He really is. He’s a good friend and I just love what he’s done over the years, from working in magazine and showcasing designers to his work with Public School and now working with us for the past four seasons. Eugene just takes it to another level and allows me to be who I am. The production is so tight, the styling as we all know is so next level and he just really turns it up. I’m looking at new styles everyday — they’re basically coming from the ether — and he has the ability to say, ‘Hey, step back for a second Chris! Let me put this together.’ I’ll style it one way for the lookbook, and he’ll style it a whole different way for the show production. It’s just amazing to see his point of view on it, and it’s so on brand for us at the same time. It’s great working with him, as well as Katie Cervini who’s his right hand. We’ve developed a really good stride working together.
It seems like the collection comes together from innovative thoughts, actually putting in the work and then presenting it in a way that’s groundbreaking, as you guys did for the NYFW presentation earlier this summer. How did you guys come up with that set-up?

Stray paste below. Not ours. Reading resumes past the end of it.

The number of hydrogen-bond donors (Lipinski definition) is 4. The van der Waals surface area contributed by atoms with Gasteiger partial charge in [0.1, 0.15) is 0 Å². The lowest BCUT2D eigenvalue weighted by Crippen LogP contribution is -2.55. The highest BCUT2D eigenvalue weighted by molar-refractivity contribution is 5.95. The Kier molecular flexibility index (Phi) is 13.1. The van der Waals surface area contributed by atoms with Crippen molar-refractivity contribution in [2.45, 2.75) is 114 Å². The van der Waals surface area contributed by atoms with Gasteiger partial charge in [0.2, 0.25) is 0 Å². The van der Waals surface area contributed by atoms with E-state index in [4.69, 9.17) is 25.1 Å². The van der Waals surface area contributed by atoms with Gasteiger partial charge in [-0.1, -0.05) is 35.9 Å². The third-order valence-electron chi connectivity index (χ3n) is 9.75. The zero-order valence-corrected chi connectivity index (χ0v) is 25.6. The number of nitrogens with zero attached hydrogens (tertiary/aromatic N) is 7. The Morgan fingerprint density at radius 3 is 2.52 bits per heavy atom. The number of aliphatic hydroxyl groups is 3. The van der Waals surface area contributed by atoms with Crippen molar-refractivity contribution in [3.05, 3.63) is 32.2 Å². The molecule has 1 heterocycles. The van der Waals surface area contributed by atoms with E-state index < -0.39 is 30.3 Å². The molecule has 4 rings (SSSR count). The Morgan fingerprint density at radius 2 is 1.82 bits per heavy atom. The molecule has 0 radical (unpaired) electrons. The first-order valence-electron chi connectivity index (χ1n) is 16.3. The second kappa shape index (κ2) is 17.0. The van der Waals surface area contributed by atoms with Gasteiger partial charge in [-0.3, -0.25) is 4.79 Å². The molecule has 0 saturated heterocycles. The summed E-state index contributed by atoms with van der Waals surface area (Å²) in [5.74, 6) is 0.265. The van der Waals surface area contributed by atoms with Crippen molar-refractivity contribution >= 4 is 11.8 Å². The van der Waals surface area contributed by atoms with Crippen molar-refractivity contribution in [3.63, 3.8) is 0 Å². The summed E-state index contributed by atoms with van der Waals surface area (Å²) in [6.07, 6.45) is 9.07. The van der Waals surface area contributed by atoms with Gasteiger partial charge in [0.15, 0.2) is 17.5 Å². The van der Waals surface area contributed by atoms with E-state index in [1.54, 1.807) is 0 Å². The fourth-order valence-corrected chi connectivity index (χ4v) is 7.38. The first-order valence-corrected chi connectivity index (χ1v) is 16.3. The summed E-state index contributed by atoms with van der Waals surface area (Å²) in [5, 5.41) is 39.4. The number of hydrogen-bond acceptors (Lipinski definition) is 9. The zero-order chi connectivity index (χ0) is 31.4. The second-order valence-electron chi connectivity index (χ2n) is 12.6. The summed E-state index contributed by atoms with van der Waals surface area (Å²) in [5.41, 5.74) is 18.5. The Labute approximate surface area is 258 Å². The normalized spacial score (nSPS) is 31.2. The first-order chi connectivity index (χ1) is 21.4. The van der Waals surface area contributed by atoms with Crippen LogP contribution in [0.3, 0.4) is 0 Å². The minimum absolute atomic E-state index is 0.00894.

That was just me — you know, in New York there’s so much concrete. A lot of people here don’t get the chance to just go hiking outside, or even go to the Poconos. Central Park or Prospect Park are like the main places you can even go to get some grass on your feet and trees in the backdrop. I wanted to bring nature into our environment with the juxtaposition of technology and innovation. The video that we shot spoke to all of us, and was a concept I’d been trying to do for a long time that finally came together for our Future Nomads story. Ryan was running around different greenhouses in Queens to rent trees, and I needed a specific type of tree to the northwest region because I wanted the air to be filled with pine. It lent itself to the whole nomadic theme of living in the outdoors — a type of post-apocalyptic, future tailored sportswear tech guy [Laughs]! I wanted people to come into our world and lose themselves for an hour out of their day in this little oasis in the Meatpacking District.
Mission accomplished! Any big plans for the future of DYNE?
I’m working on an accelerated checkout with Near-field Communication, or NFC chips, that are embedded into every single garment. The same way we were scanning garments at the event, you as a consumer would actually be able to buy DYNE garments on the spot through your phone.
Dope! So, the purchase link opens up in a web browser?
It opens up in your Apple Pay or your Google Pay. You just pick your size and pick your color and checkout. We ship it to you right from our office.